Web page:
“I’m known for the story value of my songs,” Vaughn explains. “I see movies in my head, and I kind of transcribe what I see. When I wrote ‘Heroes,’ I pictured an old, worn-out cowboy lying on a sheetless mattress in a flophouse. He was lying there with boots on. They were beaten up with dirt on the soles, and the toes were curled up. He had his feet crossed at the ankles. He was lying there, hands folded behind his head, looking at a light bulb hanging from the ceiling.” And the words flowed:


I grew up a-dreamin’ of bein’ a cowboy
And lovin’ the cowboy ways
Pursuin’ the life of my high ridin’ heroes
I burned up my childhood days
I learned all the rules of a modern day drifter
Don’t you hold on to nothin’ too long
Just take what you need from the ladies, then leave them
With the words of a sad country song
My heroes have always been cowboys
And they still are, it seems
Sadly, in search of, but one step in back of
Themselves and their slow movin’ dreams


To her and the producer’s surprise, Bare passed on the song. So on a lark, Vaughn drove to Waylon Jennings’ office and asked the receptionist for a meeting. “She said, ‘Waylon, the Ray Batts girl is here.’ Well, unbeknownst to me, Waylon Jennings had a crush on the Ray Batts girl. I walked in, and there he was in that big chair. He whirled around and went, ‘Well, hello,’ ” she imitates with a hint of a purr.

Vaughn played a tape of her singing the song. An incredulous Jennings rewound it and listened repeatedly. Then he called noted producer Cowboy Jack Clement. “He flew in that night and [Jennings] recorded it,’’ Vaughn recalls, “and it was Cut 1, Side 1 on Wanted! The Outlaws album, which was the first million-selling album in country music history.” Willie Nelson and the movie would bring more fame to the song a few years later.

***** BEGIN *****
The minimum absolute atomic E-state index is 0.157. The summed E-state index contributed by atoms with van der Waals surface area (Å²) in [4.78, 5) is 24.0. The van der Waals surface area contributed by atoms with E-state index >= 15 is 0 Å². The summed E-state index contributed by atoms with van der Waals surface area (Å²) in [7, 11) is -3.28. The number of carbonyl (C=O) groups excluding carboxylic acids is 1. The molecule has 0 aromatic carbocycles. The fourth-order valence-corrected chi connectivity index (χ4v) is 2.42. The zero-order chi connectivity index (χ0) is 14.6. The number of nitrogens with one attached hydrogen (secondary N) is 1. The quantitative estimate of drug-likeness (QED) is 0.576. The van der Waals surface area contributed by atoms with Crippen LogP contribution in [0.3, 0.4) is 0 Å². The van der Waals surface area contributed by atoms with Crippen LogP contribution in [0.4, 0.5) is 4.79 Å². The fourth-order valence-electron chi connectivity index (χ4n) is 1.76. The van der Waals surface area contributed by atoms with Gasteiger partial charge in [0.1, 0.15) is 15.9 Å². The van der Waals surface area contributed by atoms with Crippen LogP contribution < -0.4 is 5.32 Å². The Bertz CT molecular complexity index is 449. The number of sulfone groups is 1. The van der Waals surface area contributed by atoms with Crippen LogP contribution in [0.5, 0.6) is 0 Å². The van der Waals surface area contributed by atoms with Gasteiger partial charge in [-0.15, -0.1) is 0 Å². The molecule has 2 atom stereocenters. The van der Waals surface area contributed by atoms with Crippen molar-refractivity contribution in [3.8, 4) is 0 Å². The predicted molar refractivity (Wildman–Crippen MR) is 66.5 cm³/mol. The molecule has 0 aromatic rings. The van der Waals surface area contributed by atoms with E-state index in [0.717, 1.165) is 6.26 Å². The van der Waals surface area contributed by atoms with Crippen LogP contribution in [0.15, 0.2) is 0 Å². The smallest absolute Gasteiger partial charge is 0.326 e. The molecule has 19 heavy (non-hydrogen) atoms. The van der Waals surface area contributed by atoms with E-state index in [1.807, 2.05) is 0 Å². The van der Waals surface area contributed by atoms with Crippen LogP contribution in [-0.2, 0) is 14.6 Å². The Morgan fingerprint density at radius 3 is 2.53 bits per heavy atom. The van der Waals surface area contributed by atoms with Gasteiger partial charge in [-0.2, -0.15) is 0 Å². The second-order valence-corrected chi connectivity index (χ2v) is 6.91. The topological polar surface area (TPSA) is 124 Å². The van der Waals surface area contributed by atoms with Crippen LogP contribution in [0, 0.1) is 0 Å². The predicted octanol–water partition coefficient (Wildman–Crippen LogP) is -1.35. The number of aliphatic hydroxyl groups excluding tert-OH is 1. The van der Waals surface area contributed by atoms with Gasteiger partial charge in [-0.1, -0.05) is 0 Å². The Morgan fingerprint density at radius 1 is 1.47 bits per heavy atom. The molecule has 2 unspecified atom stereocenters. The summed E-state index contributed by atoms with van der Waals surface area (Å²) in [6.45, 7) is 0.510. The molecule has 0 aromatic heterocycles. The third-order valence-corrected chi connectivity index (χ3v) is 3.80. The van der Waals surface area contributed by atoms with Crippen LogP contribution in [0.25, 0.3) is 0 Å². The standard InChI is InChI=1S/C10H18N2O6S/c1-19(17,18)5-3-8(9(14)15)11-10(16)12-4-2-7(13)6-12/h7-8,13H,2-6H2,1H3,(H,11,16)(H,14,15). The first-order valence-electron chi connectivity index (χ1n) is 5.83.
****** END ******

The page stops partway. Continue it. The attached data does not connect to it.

The hits have kept coming, with lyrics sometimes waking Vaughn from her sleep. She estimates she has written “at least” 4,000 songs—sometimes lyrics only, sometimes with music thanks to her knowledge of chords and her good ear. The artists who have recorded her songs reads like a Who’s Who of country music: Reba McEntire, Randy Travis, Jimmy Buffett, Martina McBride, Patty Loveless, Willie Nelson, The Oak Ridge Boys, Kenny Rogers and Trisha Yearwood.

Her success has been no surprise to longtime friends. Ed Cargill, her music teacher at Howard Middle School and Edgewater High, remembers her as a standout. “I would say, ‘Watch her, and encourage her,’ ” he recalls. “She was destined to stardom.” Cargill and his wife were in the audience in 2017 when Vaughn was honored at a Country Music Hall of Fame’s “Poets and Prophets” event in Nashville.

While Vaughn remembers adolescent indecision about her career, fellow Howard student Ray Palermo remembers her “single-mindedness” about music. “Many years ago she told me, emphatically, that she was going to be successful in music. She was confident of her future success, and she has achieved what she set out to do.”

Eventually, Vaughn grew restless in Nashville. “I thought the only way I was going to stay fresh and motivated and current was to jump ship. So I went to New York because I wanted to get into musicals. I thought there also was a pop world there. I had started going back and forth to Europe, and I was writing there.”

Vaughn successfully adapted her trademark storytelling lyrics and introduced them to pop. The 2009 Swedish chart-topper “Release Me,” recorded by Agnes Carlsson, was “the biggest hit I ever had in my career,” Vaughn says. “It’s dance pop…and it’s very heart-wrenching. They weren’t used to that depth of lyrics with a dance track.”

Even through her years of writing European pop songs, Vaughn never let go of the idea of writing musicals. Her friend John Rich of the country duo Big & Rich introduced Vaughn to one of her musical heroes, Melissa Manchester, and the two—along with composer Rupert Holmes—wrote a musical titled Sweet Potato Queens, based on a book series by Jill Conner Browne. It has been performed widely in theaters across the country.